The Line Passing Through Two Distinct Pts. in the Real Proj. Plane

# The Equation of the Line Passing Through Two Distinct Points in the Real Projective Plane

Recall from the The Existence of a Unique Line Through Two Distinct Points In The Real Projective Plane page that if $\mathbf{p} = [p_1, p_2, p_3], \mathbf{q} = [q_1, q_2, q_3] \in \mathbb{P}^2 (\mathbb{R})$ then there exists a unique line $<a_1, a_2, a_3>$, $a_1, a_2, a_3$ not all zero, that passes through the points $\mathbf{p}$ and $\mathbf{q}$.

We will now see how to determine the equation of these lines. Suppose that $<a_1, a_2, a_3>$ is the unique line that passes through the distinct points $\mathbf{p}, \mathbf{q} \in \mathbb{P}^2(\mathbb{R})$. Then the line $<a_1, a_2, a_3>$ is the set of points $\mathbf{x} = [x_1, x_2, x_3] \in \mathbb{P}^2 (\mathbb{R})$ which satisfy:

(1)
\begin{align} \quad a_1x_1 + a_2x_2 + a_3x_3 = 0 \end{align}

In particular, the points $\mathbf{p}, \mathbf{q}$ satisfy the equation above. Now consider the determinant equation:

(2)
\begin{align} \quad \begin{vmatrix} x_1 & x_2 & x_3\\ p_1 & p_2 & p_3\\ q_1 & q_2 & q_3 \end{vmatrix} = 0 \\ \begin{vmatrix} p_2 & p_3\\ q_2 & q_3 \end{vmatrix} x_1 + \begin{vmatrix} p_3 & p_1\\ q_3 & q_1 \end{vmatrix} x_2 + \begin{vmatrix} p_1 & p_2\\ q_1 & q_2 \end{vmatrix} x_3 = 0 \end{align}

The equation above is the equation of a line. Notice that if we plug in the point $\mathbf{p}$ we get:

(3)
\begin{align} \quad (p_2q_3 - p_3q_2)p_1 + (p_3q_1 - p_1q_3)p_2 + (p_1q_2 - p_2q_1)p_3 \\ \quad = p_1p_2q_3 - p_1p_3q_2 + p_2p_3q_1 - p_1p_2q_3 + p_1p_3q_2 - p_2p_3q_1 \\ \quad (p_1p_2q_3 - p_1p_2q_3) + (p_1p_3q_2 - p_1p_3q_3) + (p_2p_3q_1 - p_2p_3q_1) \\ \quad = 0 \end{align}

Also, if we plug in the point $\mathbf{q}$ we get:

(4)
\begin{align} \quad (p_2q_3 - p_3q_2)q_1 + (p_3q_1 - p_1q_3)q_2 + (p_1q_2 - p_2q_1)q_3 \\ \quad p_2q_1q_3 - p_3q_1q_2 + p_3q_1q_2 - p_1q_2q_3 + p_1q_2q_3 - p_2q_1q_3 \\ \quad (p_2q_1q_3 - p_2q_1q_3) + (p_3q_1q_2 - p_3q_1q_2) + (p_1q_2q_3 - p_1q_2q_3) \\ \quad = 0 \end{align}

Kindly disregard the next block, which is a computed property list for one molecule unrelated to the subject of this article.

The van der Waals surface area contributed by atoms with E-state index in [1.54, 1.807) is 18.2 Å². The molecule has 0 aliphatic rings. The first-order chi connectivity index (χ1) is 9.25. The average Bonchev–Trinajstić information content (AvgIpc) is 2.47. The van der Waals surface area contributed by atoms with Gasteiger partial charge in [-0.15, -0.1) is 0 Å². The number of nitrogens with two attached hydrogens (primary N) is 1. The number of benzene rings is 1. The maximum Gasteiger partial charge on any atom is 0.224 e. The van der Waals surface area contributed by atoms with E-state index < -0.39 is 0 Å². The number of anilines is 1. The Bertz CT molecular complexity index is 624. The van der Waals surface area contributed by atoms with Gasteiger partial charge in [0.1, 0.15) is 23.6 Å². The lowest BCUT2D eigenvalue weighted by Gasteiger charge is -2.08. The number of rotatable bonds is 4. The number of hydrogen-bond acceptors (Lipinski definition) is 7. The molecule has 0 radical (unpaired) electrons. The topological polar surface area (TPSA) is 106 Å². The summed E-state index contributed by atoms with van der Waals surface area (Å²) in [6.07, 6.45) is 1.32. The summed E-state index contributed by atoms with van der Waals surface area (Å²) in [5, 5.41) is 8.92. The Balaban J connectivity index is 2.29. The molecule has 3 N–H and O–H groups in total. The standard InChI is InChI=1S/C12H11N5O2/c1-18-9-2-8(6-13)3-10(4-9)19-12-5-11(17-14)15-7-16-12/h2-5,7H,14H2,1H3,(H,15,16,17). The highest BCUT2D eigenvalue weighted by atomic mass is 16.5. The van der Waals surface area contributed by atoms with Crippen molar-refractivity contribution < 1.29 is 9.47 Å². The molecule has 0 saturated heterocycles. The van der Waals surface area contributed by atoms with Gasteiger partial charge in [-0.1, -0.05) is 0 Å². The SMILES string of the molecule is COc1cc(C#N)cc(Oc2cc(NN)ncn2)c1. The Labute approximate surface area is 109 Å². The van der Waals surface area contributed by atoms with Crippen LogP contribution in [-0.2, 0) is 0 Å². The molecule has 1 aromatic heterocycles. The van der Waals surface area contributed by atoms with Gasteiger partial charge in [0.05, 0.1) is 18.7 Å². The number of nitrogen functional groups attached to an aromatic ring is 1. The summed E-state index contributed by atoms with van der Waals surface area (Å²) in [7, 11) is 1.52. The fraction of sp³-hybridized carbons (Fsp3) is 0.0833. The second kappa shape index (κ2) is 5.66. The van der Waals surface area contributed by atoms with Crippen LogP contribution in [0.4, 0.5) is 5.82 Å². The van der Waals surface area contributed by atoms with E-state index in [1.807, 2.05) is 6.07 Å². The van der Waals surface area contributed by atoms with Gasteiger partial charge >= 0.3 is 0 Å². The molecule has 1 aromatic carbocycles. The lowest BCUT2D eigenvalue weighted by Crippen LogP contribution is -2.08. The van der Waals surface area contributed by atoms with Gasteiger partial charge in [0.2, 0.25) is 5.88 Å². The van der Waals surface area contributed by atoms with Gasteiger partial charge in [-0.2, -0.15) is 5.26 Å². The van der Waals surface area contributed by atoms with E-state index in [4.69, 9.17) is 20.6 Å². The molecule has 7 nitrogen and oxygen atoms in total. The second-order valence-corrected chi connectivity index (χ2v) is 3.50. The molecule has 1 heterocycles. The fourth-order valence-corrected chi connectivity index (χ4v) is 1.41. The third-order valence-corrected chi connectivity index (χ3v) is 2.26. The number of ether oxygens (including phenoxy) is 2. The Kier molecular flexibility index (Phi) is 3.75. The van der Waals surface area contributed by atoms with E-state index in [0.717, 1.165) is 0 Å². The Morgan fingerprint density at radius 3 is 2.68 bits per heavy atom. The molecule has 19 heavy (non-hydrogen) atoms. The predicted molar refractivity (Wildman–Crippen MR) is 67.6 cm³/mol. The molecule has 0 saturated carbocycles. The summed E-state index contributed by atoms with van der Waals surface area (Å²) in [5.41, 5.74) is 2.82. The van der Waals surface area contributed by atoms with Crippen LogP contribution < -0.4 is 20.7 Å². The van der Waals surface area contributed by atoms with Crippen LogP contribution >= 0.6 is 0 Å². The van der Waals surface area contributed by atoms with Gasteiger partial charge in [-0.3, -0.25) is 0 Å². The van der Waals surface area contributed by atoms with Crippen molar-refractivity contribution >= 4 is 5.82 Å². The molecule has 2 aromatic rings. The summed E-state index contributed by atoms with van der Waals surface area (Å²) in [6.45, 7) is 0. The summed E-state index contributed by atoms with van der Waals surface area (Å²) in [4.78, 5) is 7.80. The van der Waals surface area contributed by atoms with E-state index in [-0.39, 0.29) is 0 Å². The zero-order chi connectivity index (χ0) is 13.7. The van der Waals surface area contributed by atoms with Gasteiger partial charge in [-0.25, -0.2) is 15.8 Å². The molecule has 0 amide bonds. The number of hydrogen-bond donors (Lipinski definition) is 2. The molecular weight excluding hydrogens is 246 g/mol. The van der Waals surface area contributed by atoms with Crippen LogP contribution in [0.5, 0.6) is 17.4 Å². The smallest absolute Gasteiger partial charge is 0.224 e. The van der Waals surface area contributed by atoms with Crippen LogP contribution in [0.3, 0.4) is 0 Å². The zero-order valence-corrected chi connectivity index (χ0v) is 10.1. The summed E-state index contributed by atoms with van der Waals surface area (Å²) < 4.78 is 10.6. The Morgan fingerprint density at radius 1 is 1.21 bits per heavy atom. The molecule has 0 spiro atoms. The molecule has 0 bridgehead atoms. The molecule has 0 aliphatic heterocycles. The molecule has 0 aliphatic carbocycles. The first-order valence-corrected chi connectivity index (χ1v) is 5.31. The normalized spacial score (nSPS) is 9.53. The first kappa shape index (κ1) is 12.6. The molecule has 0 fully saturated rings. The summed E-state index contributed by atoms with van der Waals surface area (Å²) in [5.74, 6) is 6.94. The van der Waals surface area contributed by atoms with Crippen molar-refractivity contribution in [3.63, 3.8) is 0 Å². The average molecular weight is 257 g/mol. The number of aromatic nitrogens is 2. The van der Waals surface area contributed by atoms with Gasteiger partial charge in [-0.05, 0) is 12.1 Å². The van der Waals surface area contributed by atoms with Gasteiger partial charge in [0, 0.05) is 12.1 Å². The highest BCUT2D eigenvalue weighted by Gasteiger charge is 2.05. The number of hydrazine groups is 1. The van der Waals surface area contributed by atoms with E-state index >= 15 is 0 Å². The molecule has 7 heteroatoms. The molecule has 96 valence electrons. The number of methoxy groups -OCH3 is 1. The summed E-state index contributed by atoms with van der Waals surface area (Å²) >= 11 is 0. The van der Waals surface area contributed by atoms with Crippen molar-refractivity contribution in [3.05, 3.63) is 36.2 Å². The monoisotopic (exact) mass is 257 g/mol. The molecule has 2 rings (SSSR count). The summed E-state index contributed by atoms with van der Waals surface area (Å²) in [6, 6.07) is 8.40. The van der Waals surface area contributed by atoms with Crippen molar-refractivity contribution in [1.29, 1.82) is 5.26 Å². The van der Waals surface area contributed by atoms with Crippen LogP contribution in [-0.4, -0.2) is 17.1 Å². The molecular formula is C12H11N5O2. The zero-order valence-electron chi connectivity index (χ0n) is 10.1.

Therefore the points $\mathbf{p}, \mathbf{q}$ lie on the line given by the determinant equation above. Since the line that passes through the points $\mathbf{p}$ and $\mathbf{q}$ is unique, we have that:

(5)
\begin{align} \quad <a_1, a_2, a_3> = \left < \begin{vmatrix} p_2 & p_3\\ q_2 & q_3 \end{vmatrix}, \begin{vmatrix} p_3 & p_1\\ q_3 & q_1 \end{vmatrix}, \begin{vmatrix} p_1 & p_2\\ q_1 & q_2 \end{vmatrix} \right > \end{align}

## Example 1

Find the equation of the line that passes through the points $[2, 1, 1], [4, 3, 1] \in \mathbb{P}^2(\mathbb{R})$.

Using the formula from above, we have that the line that passes through these points is:

(6)
\begin{align} \quad \left < \begin{vmatrix} 1 & 1\\ 3 & 1 \end{vmatrix}, \begin{vmatrix} 1 & 2\\ 1 & 4 \end{vmatrix}, \begin{vmatrix} 2 & 1\\ 4 & 3 \end{vmatrix} \right > = <-2, 2, 2> = <-1, 1, 1> \end{align}

Therefore the equation of the line that passes through $[2, 1, 1]$ and $[4, 3, 1]$ is:

(7)
\begin{align} \quad -x_1 + x_2 + x_3 = 0 \end{align}

We can verify that $[2, 1, 1]$ and $[4, 3, 1]$ are on the line $<-1, 1, 1>$ by verifying that $[2, 1, 1] \cdot <-1, 1, 1> = 0$ and $[4, 3, 1] \cdot <-1, 1, 1> = 0$ (where $\cdot$ represents the dot product). We have that:

(8)
\begin{align} \quad [2, 1, 1] \cdot <-1, 1, 1> = (2)(-1) + (1)(1) + (1)(1) = 0 \end{align}

And also:

(9)
\begin{align} \quad [4, 3, 1] \cdot <-1, 1, 1> = (4)(-1) + (3)(1) + (1)(1) = 0 \end{align}